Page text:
Elliptical Projection Filter Lookup

This method was implemented in mental ray in order to provide a very high quality texture filtering, far superior to the pyramid filtering explained above. It eliminates most if not all of the aliasing in high texture frequencies. When using checkerboard textures mapped onto a rectangle, for example, there is much less blurring at the horizon where the texture compression is severe. With mip-map textures as explained above, the blurring at such extreme compressions is sometimes still visible.

The main cause for the excessively blurry-looking images using mip-maps is the approximation of the pixel projection area by a square. With elliptical filtering a circle around the current sampling location is projected to texture space and will give either a circle or an ellipse as a projection shape. Instead of approximating this curve by simple shapes like squares, a direct convolution (averaging) of all texels which are inside the ellipse area is done. Averaging all texels in this area can take quite long, so mental ray uses pyramids of prefiltered textures to accelerate this. There are various parameters explained below which control modification of ellipse shape and level selection in the pyramid.

The most difficult part when elliptical projections are used is that a screen to texture space transformation matrix has to be provided. This matrix is used in the filtering code to transform the circle around the current sampling location to texture space. mental ray provides two helper functions for constructing this matrix when UV texture coordinates are available; see mi_texture_filter_project in the Writing Shaders chapter. If those are not available and (for example) direct cylinder projective mappings are used, it is much easier to calculate this matrix.

The following filtering algorithm is applied: first, a circle in the current sampling location is transformed to the ellipse using the provided transformation matrix. Then the eccentricity of the ellipse is calculated (major radius divided by minor radius). If the eccentricity is larger than a specified maximum, the minor radius is adjusted (made larger) to make sure that this eccentricity maximum always holds. The reason for this enlargement is that the direct convolution is done in the pyramid level based on the minor axis length of the ellipse. There is another parameter which specifies the maximum allowed number of texels the minor radius may cover. If that number is exceeded in the finest level (zero), a higher level is used. In the second level, for example, the minor radius has half the size etc. Enlarging the minor radius when the eccentricity is exceeded, basically means that we are going up in the pyramid. So, for very large ellipses, mental ray is making them "fatter" and uses a higher level in the pyramid. Referring to the checkerboard-mapped plane example above, the circle is projected to very large thin ellipses near the horizon, covering thousands of texels, and using the technique above, mental ray just makes a few texture lookups in the higher pyramid levels.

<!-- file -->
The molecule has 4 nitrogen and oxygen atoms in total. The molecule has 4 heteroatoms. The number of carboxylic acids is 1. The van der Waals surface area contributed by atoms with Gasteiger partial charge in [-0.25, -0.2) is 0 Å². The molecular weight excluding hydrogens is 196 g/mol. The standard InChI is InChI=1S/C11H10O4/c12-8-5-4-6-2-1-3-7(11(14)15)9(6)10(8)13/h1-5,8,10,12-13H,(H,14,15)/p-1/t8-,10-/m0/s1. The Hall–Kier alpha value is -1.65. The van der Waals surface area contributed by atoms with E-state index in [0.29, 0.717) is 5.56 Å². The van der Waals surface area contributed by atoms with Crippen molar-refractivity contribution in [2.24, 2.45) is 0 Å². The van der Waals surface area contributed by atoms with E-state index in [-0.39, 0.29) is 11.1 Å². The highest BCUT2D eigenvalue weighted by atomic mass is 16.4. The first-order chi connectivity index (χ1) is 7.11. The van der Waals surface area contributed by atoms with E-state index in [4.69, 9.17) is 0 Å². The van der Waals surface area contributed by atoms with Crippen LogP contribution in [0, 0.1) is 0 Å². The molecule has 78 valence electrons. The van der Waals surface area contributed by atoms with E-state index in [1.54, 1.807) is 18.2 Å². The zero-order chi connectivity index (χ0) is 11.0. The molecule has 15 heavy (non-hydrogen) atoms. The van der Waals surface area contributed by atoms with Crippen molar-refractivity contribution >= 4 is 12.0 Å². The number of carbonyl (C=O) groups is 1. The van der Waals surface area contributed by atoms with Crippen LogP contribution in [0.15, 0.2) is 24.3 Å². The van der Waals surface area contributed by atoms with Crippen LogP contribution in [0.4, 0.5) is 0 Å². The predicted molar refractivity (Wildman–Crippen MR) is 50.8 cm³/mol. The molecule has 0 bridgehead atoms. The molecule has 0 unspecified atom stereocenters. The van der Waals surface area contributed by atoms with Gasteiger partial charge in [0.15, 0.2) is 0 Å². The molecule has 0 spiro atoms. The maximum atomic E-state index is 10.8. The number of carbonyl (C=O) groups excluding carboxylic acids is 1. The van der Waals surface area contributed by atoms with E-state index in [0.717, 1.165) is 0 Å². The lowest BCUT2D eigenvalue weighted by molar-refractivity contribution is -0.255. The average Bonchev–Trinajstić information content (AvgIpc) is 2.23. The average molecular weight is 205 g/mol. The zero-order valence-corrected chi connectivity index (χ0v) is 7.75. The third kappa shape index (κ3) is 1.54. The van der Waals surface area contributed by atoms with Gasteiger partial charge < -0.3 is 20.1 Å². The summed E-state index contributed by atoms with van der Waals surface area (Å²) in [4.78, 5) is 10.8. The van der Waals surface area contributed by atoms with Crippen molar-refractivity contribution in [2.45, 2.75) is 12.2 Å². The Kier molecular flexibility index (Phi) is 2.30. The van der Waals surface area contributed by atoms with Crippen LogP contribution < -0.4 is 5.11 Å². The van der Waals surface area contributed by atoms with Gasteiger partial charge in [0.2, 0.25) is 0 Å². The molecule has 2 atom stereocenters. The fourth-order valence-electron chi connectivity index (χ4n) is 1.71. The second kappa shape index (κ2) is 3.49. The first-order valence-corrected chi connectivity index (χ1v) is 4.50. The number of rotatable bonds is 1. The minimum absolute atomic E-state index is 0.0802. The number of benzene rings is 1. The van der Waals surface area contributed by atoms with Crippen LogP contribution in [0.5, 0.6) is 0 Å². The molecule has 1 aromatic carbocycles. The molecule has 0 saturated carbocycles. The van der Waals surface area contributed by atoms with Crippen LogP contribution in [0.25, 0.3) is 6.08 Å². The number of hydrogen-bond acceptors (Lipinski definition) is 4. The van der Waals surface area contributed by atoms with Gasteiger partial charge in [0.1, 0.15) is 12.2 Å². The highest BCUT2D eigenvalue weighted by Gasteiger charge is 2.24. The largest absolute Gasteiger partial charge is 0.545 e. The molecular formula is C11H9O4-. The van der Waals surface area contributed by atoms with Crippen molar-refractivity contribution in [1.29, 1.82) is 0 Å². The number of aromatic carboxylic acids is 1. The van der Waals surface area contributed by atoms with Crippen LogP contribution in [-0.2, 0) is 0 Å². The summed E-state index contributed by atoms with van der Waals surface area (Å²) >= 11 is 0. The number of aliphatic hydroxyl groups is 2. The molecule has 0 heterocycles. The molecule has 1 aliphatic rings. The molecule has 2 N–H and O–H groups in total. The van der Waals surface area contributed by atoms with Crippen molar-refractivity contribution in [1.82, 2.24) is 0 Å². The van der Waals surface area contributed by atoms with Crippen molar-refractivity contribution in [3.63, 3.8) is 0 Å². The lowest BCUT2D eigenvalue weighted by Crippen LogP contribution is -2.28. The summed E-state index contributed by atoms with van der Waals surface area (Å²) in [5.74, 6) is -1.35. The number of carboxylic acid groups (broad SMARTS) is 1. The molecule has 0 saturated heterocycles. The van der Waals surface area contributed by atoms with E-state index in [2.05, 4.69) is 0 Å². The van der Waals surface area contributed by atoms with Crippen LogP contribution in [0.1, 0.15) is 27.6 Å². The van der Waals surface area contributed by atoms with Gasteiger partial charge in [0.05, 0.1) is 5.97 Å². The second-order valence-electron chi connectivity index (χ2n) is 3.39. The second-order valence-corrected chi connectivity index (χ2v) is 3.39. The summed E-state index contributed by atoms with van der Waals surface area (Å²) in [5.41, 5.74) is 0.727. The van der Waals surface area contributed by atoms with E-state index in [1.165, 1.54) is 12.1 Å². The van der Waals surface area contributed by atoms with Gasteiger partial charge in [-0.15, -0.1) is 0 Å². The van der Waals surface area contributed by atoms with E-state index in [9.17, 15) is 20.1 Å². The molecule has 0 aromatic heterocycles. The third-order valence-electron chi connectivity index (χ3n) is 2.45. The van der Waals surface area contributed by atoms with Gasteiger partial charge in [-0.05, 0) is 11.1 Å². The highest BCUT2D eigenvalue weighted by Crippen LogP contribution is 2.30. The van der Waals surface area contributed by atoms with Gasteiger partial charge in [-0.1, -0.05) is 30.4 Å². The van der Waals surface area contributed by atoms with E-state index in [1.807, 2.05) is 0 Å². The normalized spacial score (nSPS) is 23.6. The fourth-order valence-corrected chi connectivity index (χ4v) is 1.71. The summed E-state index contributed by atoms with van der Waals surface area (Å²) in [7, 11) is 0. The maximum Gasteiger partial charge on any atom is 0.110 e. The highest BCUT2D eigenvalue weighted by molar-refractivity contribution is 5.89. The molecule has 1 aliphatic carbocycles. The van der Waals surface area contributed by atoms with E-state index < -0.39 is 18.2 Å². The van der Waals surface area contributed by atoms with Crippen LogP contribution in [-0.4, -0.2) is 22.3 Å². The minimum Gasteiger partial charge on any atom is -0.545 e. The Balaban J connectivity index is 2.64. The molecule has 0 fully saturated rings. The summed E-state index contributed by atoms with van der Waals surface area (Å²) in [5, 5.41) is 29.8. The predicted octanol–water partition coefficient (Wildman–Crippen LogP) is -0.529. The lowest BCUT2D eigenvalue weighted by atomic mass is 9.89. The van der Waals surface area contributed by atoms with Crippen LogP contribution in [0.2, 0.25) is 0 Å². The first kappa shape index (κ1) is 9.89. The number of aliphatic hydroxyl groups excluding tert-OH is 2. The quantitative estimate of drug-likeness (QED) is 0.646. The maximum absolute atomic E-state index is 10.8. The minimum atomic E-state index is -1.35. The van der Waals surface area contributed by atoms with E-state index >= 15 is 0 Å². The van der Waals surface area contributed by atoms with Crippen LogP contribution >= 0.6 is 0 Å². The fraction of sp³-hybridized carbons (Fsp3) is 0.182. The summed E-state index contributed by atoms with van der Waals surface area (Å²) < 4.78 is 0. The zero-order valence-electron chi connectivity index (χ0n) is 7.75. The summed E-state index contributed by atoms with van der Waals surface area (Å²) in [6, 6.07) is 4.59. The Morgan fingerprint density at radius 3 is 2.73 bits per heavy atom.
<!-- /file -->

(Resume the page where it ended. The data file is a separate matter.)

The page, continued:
There is another parameter which modifies the size of the circle to be projected, usually the radius is 0.5, making it larger introduces more blurring, making it less gives more aliasing.

The projection helper functions expect another parameter which is the maximum offset of the central sampling location to the two other points which have to be selected. The other two points should be inside the pixel, but since mental ray is using the current intersection primitive (the triangle) also for these points to determine the UV texture coordinates, a smaller value than 0.5 (pixel corners) is appropriate since mental ray might hit the triangle plane outside the triangle area. Usually 0.3 gives good results. When the UV coordinates are calculated using cylinder projections, it is possible to obtain the UV coordinates much faster and also much more accurately.